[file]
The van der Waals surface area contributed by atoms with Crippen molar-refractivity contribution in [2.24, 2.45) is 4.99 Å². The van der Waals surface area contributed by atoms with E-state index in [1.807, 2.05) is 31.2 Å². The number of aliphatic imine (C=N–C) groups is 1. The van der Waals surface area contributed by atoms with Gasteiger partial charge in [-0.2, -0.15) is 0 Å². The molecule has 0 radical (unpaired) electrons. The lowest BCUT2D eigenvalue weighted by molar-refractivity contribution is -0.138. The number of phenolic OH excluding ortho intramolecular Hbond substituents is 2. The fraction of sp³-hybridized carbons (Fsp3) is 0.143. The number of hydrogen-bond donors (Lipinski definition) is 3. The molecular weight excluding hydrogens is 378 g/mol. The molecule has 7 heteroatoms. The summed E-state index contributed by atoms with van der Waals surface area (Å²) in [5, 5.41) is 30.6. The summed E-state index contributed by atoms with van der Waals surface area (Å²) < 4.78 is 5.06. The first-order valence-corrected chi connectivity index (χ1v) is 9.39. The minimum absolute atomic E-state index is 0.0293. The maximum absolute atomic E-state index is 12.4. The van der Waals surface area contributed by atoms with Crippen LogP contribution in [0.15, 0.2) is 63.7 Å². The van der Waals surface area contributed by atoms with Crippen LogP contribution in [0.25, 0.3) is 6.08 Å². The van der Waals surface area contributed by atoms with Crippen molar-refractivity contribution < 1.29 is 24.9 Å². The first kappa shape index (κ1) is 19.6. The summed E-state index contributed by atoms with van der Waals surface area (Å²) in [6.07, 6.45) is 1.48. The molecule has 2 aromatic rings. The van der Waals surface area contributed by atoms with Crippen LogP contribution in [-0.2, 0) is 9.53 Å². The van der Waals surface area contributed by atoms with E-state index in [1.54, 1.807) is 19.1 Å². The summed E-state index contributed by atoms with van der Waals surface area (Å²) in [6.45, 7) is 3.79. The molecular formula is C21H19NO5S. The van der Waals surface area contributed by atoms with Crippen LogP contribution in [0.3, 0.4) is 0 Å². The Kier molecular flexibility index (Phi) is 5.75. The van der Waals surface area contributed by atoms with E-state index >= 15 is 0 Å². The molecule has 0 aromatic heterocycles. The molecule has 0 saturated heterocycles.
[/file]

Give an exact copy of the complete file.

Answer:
The van der Waals surface area contributed by atoms with Crippen molar-refractivity contribution in [2.24, 2.45) is 4.99 Å². The van der Waals surface area contributed by atoms with E-state index in [1.807, 2.05) is 31.2 Å². The number of aliphatic imine (C=N–C) groups is 1. The van der Waals surface area contributed by atoms with Gasteiger partial charge in [-0.2, -0.15) is 0 Å². The molecule has 0 radical (unpaired) electrons. The lowest BCUT2D eigenvalue weighted by molar-refractivity contribution is -0.138. The number of phenolic OH excluding ortho intramolecular Hbond substituents is 2. The fraction of sp³-hybridized carbons (Fsp3) is 0.143. The number of hydrogen-bond donors (Lipinski definition) is 3. The molecular weight excluding hydrogens is 378 g/mol. The molecule has 7 heteroatoms. The summed E-state index contributed by atoms with van der Waals surface area (Å²) in [5, 5.41) is 30.6. The summed E-state index contributed by atoms with van der Waals surface area (Å²) < 4.78 is 5.06. The first-order valence-corrected chi connectivity index (χ1v) is 9.39. The minimum absolute atomic E-state index is 0.0293. The maximum absolute atomic E-state index is 12.4. The van der Waals surface area contributed by atoms with Crippen LogP contribution in [0.15, 0.2) is 63.7 Å². The van der Waals surface area contributed by atoms with Crippen LogP contribution in [0.25, 0.3) is 6.08 Å². The van der Waals surface area contributed by atoms with Crippen molar-refractivity contribution < 1.29 is 24.9 Å². The first kappa shape index (κ1) is 19.6. The summed E-state index contributed by atoms with van der Waals surface area (Å²) in [6.07, 6.45) is 1.48. The molecule has 2 aromatic rings. The van der Waals surface area contributed by atoms with Crippen LogP contribution in [-0.2, 0) is 9.53 Å². The van der Waals surface area contributed by atoms with E-state index in [1.54, 1.807) is 19.1 Å². The summed E-state index contributed by atoms with van der Waals surface area (Å²) in [6.45, 7) is 3.79. The molecular formula is C21H19NO5S. The van der Waals surface area contributed by atoms with Crippen LogP contribution in [0.3, 0.4) is 0 Å². The Kier molecular flexibility index (Phi) is 5.75. The van der Waals surface area contributed by atoms with E-state index >= 15 is 0 Å². The molecule has 0 aromatic heterocycles. The molecule has 0 saturated heterocycles.